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Professor Xu Awarded 2018 AITO Junior Dahl-Nygaard Prize

Associate Professor of Computer Science Harry Xu has received the AITO Junior Dahl-Nygaard Prize for 2018. Prizes will be awarded during the 2018 European Conference for Object-Oriented Programming (ECOOP) this July in Amsterdam. Xu received the award because “he has made significant contributions to different aspects of object-orientation due to a unique combination of technical strength and ambition to deliver effective object-oriented programming technologies for big data systems; the sheer amount of his practically-useful research is impressive,” according to the AITO website. 

Xu’s research ranges from software engineering, through programming languages and compilers, to runtime/operating/distributed systems and computer architecture. In particular, he is interested in developing cross-layer techniques that bridge the PL and systems communities. His recent work centers around two symmetric axes: (1) how to leverage PL techniques to solve big data problems, and, conversely, (2) how to solve PL problems with systems and architectural support.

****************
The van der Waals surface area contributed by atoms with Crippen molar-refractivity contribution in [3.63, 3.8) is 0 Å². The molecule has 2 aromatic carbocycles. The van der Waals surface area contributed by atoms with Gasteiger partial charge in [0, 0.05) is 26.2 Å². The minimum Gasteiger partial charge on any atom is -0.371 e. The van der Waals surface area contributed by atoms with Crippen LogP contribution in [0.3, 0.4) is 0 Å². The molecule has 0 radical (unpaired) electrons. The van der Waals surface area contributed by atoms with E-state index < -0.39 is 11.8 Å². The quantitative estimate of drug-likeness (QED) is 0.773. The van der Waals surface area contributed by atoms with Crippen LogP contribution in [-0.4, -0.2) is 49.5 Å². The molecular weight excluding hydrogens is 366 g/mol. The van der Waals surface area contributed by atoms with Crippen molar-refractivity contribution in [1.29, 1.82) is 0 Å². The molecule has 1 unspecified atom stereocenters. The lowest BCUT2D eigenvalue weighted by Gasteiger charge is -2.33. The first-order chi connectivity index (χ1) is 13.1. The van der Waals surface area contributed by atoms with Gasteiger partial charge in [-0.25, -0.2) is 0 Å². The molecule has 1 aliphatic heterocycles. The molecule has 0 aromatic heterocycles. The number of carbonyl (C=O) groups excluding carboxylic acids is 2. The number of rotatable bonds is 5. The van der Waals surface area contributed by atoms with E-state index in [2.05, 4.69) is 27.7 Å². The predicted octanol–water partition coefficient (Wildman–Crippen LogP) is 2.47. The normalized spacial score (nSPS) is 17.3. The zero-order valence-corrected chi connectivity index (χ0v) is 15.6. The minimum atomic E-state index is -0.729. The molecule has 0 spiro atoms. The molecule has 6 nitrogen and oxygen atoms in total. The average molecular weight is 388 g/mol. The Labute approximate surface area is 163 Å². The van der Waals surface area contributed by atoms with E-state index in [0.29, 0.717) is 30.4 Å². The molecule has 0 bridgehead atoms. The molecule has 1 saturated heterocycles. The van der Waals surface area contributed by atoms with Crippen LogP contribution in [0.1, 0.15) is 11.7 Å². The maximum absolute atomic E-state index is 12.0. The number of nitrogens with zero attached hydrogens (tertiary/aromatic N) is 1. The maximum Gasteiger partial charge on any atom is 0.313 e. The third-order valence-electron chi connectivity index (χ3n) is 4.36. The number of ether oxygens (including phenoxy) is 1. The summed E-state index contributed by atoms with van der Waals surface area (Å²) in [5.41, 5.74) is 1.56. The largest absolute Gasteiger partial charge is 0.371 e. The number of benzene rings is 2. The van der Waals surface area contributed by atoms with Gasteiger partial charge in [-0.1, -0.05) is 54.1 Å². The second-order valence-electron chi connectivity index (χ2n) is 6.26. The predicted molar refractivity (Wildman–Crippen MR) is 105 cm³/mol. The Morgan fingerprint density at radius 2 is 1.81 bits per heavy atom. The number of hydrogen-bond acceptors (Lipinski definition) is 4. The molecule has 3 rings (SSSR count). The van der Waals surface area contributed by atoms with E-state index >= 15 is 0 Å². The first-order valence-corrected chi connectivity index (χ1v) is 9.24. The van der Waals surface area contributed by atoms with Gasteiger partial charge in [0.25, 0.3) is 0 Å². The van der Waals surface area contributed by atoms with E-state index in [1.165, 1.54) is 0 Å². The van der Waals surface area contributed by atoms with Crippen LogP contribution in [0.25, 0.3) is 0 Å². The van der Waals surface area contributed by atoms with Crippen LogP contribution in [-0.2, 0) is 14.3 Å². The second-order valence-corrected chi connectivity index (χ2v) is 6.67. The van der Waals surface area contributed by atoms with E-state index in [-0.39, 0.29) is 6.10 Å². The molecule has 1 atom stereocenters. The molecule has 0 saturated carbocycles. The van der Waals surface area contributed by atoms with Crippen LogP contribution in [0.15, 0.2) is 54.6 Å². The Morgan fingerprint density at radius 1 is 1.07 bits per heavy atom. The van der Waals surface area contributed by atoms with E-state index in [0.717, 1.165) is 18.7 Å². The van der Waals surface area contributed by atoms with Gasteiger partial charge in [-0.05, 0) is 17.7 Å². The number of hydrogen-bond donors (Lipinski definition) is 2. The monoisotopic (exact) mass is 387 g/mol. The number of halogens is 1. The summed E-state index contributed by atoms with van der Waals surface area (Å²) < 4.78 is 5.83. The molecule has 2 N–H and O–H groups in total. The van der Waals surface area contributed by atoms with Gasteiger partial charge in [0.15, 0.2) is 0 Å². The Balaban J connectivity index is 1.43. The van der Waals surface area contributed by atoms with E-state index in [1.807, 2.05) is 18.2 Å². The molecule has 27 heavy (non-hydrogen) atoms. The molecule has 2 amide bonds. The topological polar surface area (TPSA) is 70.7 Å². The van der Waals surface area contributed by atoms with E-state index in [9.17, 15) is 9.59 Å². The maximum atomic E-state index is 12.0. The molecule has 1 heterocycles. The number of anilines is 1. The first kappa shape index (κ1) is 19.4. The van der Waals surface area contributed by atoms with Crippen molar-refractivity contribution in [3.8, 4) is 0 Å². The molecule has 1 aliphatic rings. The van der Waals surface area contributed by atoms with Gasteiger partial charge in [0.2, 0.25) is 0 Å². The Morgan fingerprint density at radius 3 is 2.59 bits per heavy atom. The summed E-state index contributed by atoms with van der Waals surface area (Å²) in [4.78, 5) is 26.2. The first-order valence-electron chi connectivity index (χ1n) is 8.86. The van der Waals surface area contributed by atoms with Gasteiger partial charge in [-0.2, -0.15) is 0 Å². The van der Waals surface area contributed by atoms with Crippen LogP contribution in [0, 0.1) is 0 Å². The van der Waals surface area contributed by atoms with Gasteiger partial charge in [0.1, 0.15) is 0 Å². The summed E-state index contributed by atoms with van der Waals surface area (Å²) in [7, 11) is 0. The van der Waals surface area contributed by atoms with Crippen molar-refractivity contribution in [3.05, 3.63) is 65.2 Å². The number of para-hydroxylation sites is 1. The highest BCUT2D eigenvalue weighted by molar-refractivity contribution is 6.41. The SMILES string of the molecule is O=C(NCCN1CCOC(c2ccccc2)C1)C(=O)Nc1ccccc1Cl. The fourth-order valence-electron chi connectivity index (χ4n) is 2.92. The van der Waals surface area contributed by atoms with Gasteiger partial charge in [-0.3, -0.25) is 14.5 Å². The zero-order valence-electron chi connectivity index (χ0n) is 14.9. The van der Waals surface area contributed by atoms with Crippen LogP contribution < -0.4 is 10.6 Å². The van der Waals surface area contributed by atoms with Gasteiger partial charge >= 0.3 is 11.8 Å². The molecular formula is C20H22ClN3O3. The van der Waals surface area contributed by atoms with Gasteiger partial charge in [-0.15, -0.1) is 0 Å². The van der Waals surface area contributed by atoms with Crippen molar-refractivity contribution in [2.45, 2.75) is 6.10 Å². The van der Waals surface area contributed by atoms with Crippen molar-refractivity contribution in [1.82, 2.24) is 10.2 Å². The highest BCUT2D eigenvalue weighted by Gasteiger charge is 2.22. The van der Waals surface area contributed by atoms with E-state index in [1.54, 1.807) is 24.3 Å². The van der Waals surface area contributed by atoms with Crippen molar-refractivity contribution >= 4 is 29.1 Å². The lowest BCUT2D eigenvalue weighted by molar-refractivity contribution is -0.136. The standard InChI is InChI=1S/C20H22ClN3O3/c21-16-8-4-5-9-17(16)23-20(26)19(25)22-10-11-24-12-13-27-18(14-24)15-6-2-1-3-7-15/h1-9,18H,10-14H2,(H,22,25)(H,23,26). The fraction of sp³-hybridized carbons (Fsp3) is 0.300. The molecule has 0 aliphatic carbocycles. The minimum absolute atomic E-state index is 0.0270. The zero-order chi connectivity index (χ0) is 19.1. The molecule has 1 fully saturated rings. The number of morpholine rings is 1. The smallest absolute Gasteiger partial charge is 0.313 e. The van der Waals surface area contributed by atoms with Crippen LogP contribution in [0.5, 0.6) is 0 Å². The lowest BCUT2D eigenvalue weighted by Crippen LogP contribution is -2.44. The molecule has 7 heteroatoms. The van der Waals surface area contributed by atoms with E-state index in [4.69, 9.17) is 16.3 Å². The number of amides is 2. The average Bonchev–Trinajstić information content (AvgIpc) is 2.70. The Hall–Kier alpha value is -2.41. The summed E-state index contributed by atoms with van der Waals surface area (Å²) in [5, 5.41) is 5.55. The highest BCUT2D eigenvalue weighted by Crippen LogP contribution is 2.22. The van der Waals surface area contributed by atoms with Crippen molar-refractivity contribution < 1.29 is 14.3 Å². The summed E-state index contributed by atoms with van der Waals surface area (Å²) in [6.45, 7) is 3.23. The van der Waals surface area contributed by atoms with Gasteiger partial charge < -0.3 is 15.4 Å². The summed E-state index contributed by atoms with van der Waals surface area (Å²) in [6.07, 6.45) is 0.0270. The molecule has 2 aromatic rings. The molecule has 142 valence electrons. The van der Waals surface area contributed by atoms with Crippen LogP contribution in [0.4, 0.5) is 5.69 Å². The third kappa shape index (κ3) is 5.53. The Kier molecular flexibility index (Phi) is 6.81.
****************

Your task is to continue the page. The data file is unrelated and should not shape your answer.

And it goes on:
Xu worked at Microsoft Research as a visiting researcher in 2017, where he created and led the development of a project that aims to build an optimizing compiler for multi-lingual data analytical pipelines, in particular, Microsoft’s Scope/Cosmos. He also worked at the IBM T. J. Watson Research Center as a co-op/intern from 2008 to 2011, where he led the development of a series of runtime bloat detection tools.

AITO (Association Internationale pour les Technologies Objets) is a non-profit organization dedicated to the advancement of object technology. The AITO Dahl-Nygaard Prizes are named for Ole-Johan Dahl and Kristen Nygaard, two Turning Award winners in the area of programming and simulation. In remembrance of their scholarship and enthusiastic encouragement of young researchers, in 2004 AITO established a prize to be awarded annually to a senior researcher with outstanding career contributions and a younger researcher who has demonstrated great potential for following in the footsteps of these two pioneers. It is considered as the highest honor in the area of object-oriented programming languages. Past awardees include eminent researchers such as Bjarne Stroustrup (the father of C++), the Gang of Four (the inventors of design patterns), Luca Cardelli (who developed the notion of object), and David Ungar (the inventor of SELF, which directly inspired JavaScript).